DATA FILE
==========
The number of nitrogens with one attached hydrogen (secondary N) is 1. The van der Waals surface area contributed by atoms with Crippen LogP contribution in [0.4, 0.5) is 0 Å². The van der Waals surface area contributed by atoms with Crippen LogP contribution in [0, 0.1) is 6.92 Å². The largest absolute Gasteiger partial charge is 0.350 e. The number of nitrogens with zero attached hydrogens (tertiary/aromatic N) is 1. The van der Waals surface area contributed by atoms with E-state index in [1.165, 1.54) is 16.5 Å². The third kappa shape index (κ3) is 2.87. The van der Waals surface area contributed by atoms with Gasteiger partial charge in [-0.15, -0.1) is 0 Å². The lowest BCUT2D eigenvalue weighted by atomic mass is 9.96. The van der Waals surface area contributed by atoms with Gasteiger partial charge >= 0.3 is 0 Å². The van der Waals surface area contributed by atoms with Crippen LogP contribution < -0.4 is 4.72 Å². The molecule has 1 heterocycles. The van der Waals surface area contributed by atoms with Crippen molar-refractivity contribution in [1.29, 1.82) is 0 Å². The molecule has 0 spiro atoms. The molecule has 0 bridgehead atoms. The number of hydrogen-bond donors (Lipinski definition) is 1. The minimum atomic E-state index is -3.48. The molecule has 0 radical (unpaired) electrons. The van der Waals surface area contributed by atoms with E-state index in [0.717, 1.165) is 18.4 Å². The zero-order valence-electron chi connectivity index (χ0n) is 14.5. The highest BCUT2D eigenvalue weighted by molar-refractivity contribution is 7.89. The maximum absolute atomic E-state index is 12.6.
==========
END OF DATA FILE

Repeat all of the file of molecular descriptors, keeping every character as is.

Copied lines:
The number of nitrogens with one attached hydrogen (secondary N) is 1. The van der Waals surface area contributed by atoms with Crippen LogP contribution in [0.4, 0.5) is 0 Å². The van der Waals surface area contributed by atoms with Crippen LogP contribution in [0, 0.1) is 6.92 Å². The largest absolute Gasteiger partial charge is 0.350 e. The number of nitrogens with zero attached hydrogens (tertiary/aromatic N) is 1. The van der Waals surface area contributed by atoms with E-state index in [1.165, 1.54) is 16.5 Å². The third kappa shape index (κ3) is 2.87. The van der Waals surface area contributed by atoms with Gasteiger partial charge in [-0.15, -0.1) is 0 Å². The lowest BCUT2D eigenvalue weighted by atomic mass is 9.96. The van der Waals surface area contributed by atoms with Gasteiger partial charge >= 0.3 is 0 Å². The van der Waals surface area contributed by atoms with Crippen LogP contribution < -0.4 is 4.72 Å². The molecule has 1 heterocycles. The van der Waals surface area contributed by atoms with Crippen molar-refractivity contribution in [1.29, 1.82) is 0 Å². The molecule has 0 spiro atoms. The molecule has 0 bridgehead atoms. The number of hydrogen-bond donors (Lipinski definition) is 1. The minimum atomic E-state index is -3.48. The molecule has 0 radical (unpaired) electrons. The van der Waals surface area contributed by atoms with E-state index in [0.717, 1.165) is 18.4 Å². The zero-order valence-electron chi connectivity index (χ0n) is 14.5. The highest BCUT2D eigenvalue weighted by molar-refractivity contribution is 7.89. The maximum absolute atomic E-state index is 12.6.